- What Is Codeine?
- Is Codeine Addictive?
- Statistical Overview of Prevalence of Abuse
- The History of Codeine
- Methods of Use
- Physical and Neurological Effects of Codeine
- Common Codeine Combinations
- Negative Health Consequences
- Signs & Symptoms of Codeine Addiction
- Other Abuse Signs
- Key Sources
- Medical Disclaimer
Famous for its use in cough syrups and over-the-counter cold medications, codeine is the most widely used opioid medication in the world. Due to its effectiveness for pain relief, cough suppression, and diarrhea prevention, codeine is a popular medication that is taken by millions of Americans each year.
However, like most opioids, codeine is very addictive and poses a high risk for abuse. Not only does tolerance build quickly in the body, requiring individuals to take larger doses, but it is also abused as a recreational drug to get high. Codeine’s frequent misuse and high tolerance potential mean that people who take it regularly can experience uncomfortable withdrawal symptoms when they stop using the drug.
However, there is hope for recovery. Numerous treatment options are available for codeine abuse, allowing individuals to restore their health and lead new lives free from addiction.
What Is Codeine?
Codeine — 3-methylmorphine — is an opioid-based drug that is used to treat mild or moderate pain, diarrhea, and coughs. Like other opioids, codeine is derived from the sap of the poppy plant. It is converted into morphine once it is metabolized in the liver.
In over-the-counter medications, codeine is often mixed with other pain relievers, such as Tylenol and Aspirin, to alleviate symptoms of cold or flu. Listed as one of the world’s essential medicines by the World Health Organization (WHO), codeine is cited as the most used opioid, with over 249,000 kg of it being used in 2013 alone.
Some of the common street names for codeine include:
- Purple Drank
How Does Codeine Work?
When it comes to pain relief, codeine works by interacting with the opioid receptors in the brain and nervous system. This leads to a decrease in pain and in how a person perceives pain. While the exact mechanism is not known, codeine converts to morphine in the body; however, it does not always eliminate the pain completely. Therefore, codeine is often mixed with other painkillers, like Tylenol or Aspirin, to maximize pain relief.
In terms of its other medicinal uses, codeine also suppresses the signals in the brain that trigger the cough reflex. This makes it a useful remedy for the common cold. When taken as a codeine sulfate tablet, codeine also works to prevent diarrhea by slowing down the passage of stool through the intestines.
Is Codeine Addictive?
The short answer is, yes. Codeine is a highly addictive opioid painkiller that has a strong reputation for abuse. Like many opioids, the body builds up a tolerance to codeine, requiring an individual to take higher and higher amounts. This tolerance then leads to physical dependence on the drug, as well as strong withdrawal symptoms if the person stops taking it. This cycle of tolerance and dependence can easily lead to a cycle of addiction.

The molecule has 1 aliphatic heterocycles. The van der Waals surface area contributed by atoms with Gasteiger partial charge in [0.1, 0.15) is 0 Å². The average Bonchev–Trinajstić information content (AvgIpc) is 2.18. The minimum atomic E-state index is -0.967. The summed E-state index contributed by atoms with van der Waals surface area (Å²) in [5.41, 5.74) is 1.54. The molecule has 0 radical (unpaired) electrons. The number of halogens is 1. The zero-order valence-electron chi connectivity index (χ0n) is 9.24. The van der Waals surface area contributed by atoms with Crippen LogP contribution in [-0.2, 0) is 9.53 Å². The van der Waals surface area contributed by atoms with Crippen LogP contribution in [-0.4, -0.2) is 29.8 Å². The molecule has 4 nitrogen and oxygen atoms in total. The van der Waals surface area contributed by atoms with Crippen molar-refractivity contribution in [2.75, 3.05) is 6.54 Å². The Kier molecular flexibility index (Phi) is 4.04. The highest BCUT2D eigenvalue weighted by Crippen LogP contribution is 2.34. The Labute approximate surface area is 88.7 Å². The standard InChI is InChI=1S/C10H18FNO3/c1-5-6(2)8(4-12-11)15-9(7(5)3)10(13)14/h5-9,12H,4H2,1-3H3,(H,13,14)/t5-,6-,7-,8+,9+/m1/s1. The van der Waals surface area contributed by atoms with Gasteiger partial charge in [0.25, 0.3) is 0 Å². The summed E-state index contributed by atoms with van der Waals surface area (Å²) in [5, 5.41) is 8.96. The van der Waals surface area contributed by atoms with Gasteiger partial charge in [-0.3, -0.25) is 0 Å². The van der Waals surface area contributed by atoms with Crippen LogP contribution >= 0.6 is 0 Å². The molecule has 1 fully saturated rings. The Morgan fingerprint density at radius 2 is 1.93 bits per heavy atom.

Psychologically, codeine can also become addictive if a person uses the drug for emotional reasons or if they find it difficult to feel normal without it. Many individuals experience anxiety or depression if they stop taking codeine and become psychologically dependent.
Codeine Addiction Vs. Dependence
When it comes to drug abuse, there is a slight difference between dependence and addiction. Dependence, for example, is a state of adaptation in the body that develops after repeated use of the drug. In this state, a person isn’t mentally obsessed or attached to the drug. However, if the drug is discontinued abruptly, withdrawal symptoms can occur and the person may require medical assistance to taper off.
Addiction, on the other hand, is considered a chronic, primary disease that is marked by compulsive use, cravings, and continued use, despite any negative consequences. Therefore, if a person is addicted to codeine, they will be obsessed with taking it habitually and will usually take more of it than prescribed. People who have an addiction feel unable to function normally without the drug and will go to any lengths to keep taking it.
Statistical Overview of Prevalence of Abuse
Codeine is the most widely used opiate in the world, with roughly 300,000 kg of it being produced in any given year.
Other statistics include:
- An estimated 33 million people use codeine every year (between 7% and 8% of the population).
- The 2008 National Survey on Drug Use and Health reports that roughly 4.7 million Americans used prescription pain relievers, including codeine, for non-medical purposes that year.
- Between 1999 and 2019, the Centers for Disease Control and Prevention (CDC) estimate that 500,000 people died of an opioid overdose.
- According to the National Institute on Drug Abuse, nearly 50,000 people died of an opioid overdose in 2019 alone.
- In 2016, more than 11.5 million Americans reported misusing prescription opioids in the past year.
- According to the 2010 Drug Abuse Warning Network (DAWN) Report, 81,365 emergency room admissions were due to a combination of opioids and alcohol.
The History of Codeine
The name codeine is derived from the Ancient Greek word, “poppy head.” Throughout history, the opium poppy has been cultivated and synthesized for its active compounds, which consist of morphine, codeine, and papaverine. These components have been used for a variety of medicinal and illicit purposes, ranging from pain relief to aiding sleep.
Before the 19th century, raw opium was used as a pain reliever in the form of elixirs known as “laudanum.” Over time, chemists learned how to isolate opium’s active components to create more effective medicines. For example, in 1804, morphine was isolated by a German chemist named Friedrich Sertürner. Codeine was subsequently isolated in 1832 by Pierre-Jean Robiquet, a French scientist who is also credited with isolating caffeine.